Lenders Available- Far fewer lenders offer HELOCs than did so a few years ago. In some cases, lenders that offer HELOCs only offer them to borrowers whose first mortgage is also carried by the lender.
Shopping for a HELOC
If you decide that a HELOC is your best choice, you should shop around for the best deal you can find. While shopping around, here are some issues you should be aware of, so you can make a fully informed decision and accurately compare the various products available.
1. Interest Rates-- Your interest rate is likely the most important component in selecting your HELOC. Be aware that sometimes the lowest rate available will have higher fees.
Most HELOCs come with an adjustable interest rate. While it is possible to find a fixed-interest HELOC, your interest rate will be much higher. Most adjustable-rate HELOCs offer you the ability to convert to a fixed rate loan.
Be wary of offers that come with a low introductory rate that adjusts upward thereafter. They may be a good deal, but do the math. See how high the rate will adjust after the introductory period ends. Also see if there are any fees that you will pay when the loan adjusts.
Make sure to review the caps on adjustments. You want to know how high the interest rate can go over the life of the loan, how much it can adjust at any one time, and how often it will adjust. Because you may want to keep the HELOC open for a long time, it is important to know exactly how high your rate and monthly payment could be in a worst-case scenario.
2. Costs-- Loan costs vary from lender to lender. Compare the fees each lender includes in any quote you seek. Some lenders charge administrative fees, some don’t. Fees you should compare include transaction fees, yearly maintenance fees, and inactivity fees (a fee that some lenders charge if you do not use your credit line within a required time period).
3. Appraisal costs-- Some lenders require appraisals for all HELOC applications. Some lenders may not require a formal appraisal, if an online search shows that you are in a very strong equity position. If you are in a strong equity position, ask if the appraisal can be waived.
4. Lending Caps -- Different lenders are willing to lend you different amounts of money. The total amount you owe on your home compared to the value of your home is called the LTV (loan-to-value). When you have two loans, the total debt is referred to as the CLTV (combined loan-to-value). 90% CLTV is the most liberal CLTV maximum available for a HELOC. Some lenders cap CLTV at 80%, some at 85%. The state you live in can also restrict the CLTV maximum and different states have different CLTV caps. Condominiums have stricter borrowing caps than single-family residences.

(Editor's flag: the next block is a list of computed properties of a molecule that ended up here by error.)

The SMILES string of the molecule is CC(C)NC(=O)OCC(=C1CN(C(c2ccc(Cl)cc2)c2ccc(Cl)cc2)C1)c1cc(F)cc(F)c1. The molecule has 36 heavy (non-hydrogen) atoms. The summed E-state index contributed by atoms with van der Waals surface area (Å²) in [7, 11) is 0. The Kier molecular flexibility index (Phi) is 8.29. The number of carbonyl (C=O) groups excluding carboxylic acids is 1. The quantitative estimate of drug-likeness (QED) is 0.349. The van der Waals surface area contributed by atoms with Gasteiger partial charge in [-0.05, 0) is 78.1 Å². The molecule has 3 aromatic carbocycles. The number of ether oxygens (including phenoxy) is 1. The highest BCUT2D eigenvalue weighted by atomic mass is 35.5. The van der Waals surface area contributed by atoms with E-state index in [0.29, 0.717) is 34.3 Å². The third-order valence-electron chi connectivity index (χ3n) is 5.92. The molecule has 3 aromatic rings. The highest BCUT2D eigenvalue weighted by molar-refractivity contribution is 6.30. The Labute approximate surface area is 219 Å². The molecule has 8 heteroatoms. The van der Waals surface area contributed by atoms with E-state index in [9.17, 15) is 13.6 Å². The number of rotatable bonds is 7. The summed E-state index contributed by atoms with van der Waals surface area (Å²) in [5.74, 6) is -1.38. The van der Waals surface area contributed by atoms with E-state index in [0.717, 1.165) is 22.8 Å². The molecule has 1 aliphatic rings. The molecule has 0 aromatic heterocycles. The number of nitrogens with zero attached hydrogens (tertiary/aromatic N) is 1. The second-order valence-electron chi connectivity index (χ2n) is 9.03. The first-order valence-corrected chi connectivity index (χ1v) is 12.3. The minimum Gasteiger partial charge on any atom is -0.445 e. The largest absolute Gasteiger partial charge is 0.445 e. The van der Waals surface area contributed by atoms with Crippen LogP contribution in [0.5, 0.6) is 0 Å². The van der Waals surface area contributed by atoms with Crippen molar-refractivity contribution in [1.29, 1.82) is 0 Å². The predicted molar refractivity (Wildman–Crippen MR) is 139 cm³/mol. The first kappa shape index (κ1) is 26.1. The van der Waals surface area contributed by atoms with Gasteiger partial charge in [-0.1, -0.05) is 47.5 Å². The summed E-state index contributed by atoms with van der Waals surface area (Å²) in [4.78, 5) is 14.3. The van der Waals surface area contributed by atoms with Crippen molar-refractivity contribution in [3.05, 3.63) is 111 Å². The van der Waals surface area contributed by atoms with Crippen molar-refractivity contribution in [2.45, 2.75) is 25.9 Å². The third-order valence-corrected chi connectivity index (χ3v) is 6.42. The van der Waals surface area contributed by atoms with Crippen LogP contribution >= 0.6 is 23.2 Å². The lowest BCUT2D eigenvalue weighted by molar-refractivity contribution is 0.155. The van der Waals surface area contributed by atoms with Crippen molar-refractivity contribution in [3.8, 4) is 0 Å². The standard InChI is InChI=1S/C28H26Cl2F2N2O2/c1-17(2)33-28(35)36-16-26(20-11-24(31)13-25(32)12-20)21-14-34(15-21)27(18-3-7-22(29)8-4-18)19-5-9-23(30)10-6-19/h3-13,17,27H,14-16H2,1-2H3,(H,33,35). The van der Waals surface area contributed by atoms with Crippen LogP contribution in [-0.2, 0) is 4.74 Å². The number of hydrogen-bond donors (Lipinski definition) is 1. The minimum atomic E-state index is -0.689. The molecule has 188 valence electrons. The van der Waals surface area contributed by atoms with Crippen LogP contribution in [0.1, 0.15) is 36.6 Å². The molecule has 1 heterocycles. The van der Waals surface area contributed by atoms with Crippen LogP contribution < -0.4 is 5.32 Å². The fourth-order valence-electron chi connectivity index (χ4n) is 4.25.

5. Payment Terms-- Some HELOCs allow you to pay interest only payments for a period of time, as long as the first ten years the HELOC is open in some cases. All HELOCs require that you pay off the principal balance at some point. Compare what different lenders offer.
Some HELOCs require a balloon payment at a specified time. Make sure to know if your HELOC has a balloon payment or not. At the end of the loan term, usually 10 to 20 years, you will have to repay any remaining balance. Be prepared for this. If you are not prepared and cannot pay the balance or refinance your home, you are at risk for losing your home.
6. Pre-payment Penalty- Most HELOCs allow you to pay down the principal balance earlier than you required without charging you a penalty. Still, it is important to clarify with any prospective lender if there is a pre-payment penalty or not.
A HELOC could be a great option for you, if you need money for a major expenditure that you are not quite sure how much it is going to cost. A HELOC is a smart, flexible way to finance a home-improvement project. The HELOC's flexibility is also a strong benefit when you plan to spend large sums of money periodically, such as paying college tuition costs at the start of each college year.
Exercise discipline, when accessing your credit line. Don’t treat the HELOC checkbook or debit card as a license to spend money; resist the temptation to use it, unless it is for a necessary expenditure. Otherwise, you risk eating up your equity and reducing your financial security. You could lose your house if you default on the loan payments. If you know that spending discipline is not your strength, you probably are better off with a standard mortgage.
Pay attention to changes in your interest rate, if you have an adjustable rate HELOC. If you notice that rates are rising, you may want to convert the HELOC into a fixed rate.
Like any financial product, HELOCs have pluses and minuses. Take the time to educate yourself, weigh the pros and cons, and make an informed decision, so you find the loan product that best fits your needs.